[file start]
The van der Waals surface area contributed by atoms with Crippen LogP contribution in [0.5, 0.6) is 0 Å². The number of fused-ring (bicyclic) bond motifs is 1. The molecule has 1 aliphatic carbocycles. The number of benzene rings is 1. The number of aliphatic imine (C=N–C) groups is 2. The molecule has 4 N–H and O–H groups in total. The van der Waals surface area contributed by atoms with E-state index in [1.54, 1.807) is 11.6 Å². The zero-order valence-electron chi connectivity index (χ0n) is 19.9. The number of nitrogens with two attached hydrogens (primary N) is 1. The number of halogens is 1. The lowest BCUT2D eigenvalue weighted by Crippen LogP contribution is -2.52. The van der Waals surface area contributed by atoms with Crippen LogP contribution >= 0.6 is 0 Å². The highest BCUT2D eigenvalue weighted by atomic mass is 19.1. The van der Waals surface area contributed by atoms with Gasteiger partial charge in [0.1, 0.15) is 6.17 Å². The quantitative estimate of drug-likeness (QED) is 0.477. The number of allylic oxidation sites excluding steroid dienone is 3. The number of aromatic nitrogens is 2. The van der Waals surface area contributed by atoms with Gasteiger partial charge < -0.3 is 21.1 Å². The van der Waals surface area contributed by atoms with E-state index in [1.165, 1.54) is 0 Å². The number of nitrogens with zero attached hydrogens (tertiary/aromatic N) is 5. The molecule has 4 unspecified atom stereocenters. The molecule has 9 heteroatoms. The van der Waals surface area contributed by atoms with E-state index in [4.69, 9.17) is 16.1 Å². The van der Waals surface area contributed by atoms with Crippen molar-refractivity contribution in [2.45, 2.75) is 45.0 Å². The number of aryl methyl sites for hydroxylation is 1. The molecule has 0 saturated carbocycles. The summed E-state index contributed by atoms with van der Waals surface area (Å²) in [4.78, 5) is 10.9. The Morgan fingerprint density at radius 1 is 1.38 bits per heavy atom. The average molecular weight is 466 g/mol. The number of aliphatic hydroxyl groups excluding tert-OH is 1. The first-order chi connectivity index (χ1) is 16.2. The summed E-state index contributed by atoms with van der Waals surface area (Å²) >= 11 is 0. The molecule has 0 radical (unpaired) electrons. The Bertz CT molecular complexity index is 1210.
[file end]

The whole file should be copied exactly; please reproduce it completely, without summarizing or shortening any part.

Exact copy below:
The van der Waals surface area contributed by atoms with Crippen LogP contribution in [0.5, 0.6) is 0 Å². The number of fused-ring (bicyclic) bond motifs is 1. The molecule has 1 aliphatic carbocycles. The number of benzene rings is 1. The number of aliphatic imine (C=N–C) groups is 2. The molecule has 4 N–H and O–H groups in total. The van der Waals surface area contributed by atoms with E-state index in [1.54, 1.807) is 11.6 Å². The zero-order valence-electron chi connectivity index (χ0n) is 19.9. The number of nitrogens with two attached hydrogens (primary N) is 1. The number of halogens is 1. The lowest BCUT2D eigenvalue weighted by Crippen LogP contribution is -2.52. The van der Waals surface area contributed by atoms with Crippen LogP contribution >= 0.6 is 0 Å². The highest BCUT2D eigenvalue weighted by atomic mass is 19.1. The van der Waals surface area contributed by atoms with Gasteiger partial charge in [0.1, 0.15) is 6.17 Å². The quantitative estimate of drug-likeness (QED) is 0.477. The number of allylic oxidation sites excluding steroid dienone is 3. The number of aromatic nitrogens is 2. The van der Waals surface area contributed by atoms with Gasteiger partial charge < -0.3 is 21.1 Å². The van der Waals surface area contributed by atoms with E-state index in [1.165, 1.54) is 0 Å². The number of nitrogens with zero attached hydrogens (tertiary/aromatic N) is 5. The molecule has 4 unspecified atom stereocenters. The molecule has 9 heteroatoms. The van der Waals surface area contributed by atoms with E-state index in [4.69, 9.17) is 16.1 Å². The van der Waals surface area contributed by atoms with Crippen molar-refractivity contribution in [2.45, 2.75) is 45.0 Å². The number of aryl methyl sites for hydroxylation is 1. The molecule has 0 saturated carbocycles. The summed E-state index contributed by atoms with van der Waals surface area (Å²) in [4.78, 5) is 10.9. The Morgan fingerprint density at radius 1 is 1.38 bits per heavy atom. The average molecular weight is 466 g/mol. The number of aliphatic hydroxyl groups excluding tert-OH is 1. The first-order chi connectivity index (χ1) is 16.2. The summed E-state index contributed by atoms with van der Waals surface area (Å²) >= 11 is 0. The molecule has 0 radical (unpaired) electrons. The Bertz CT molecular complexity index is 1210.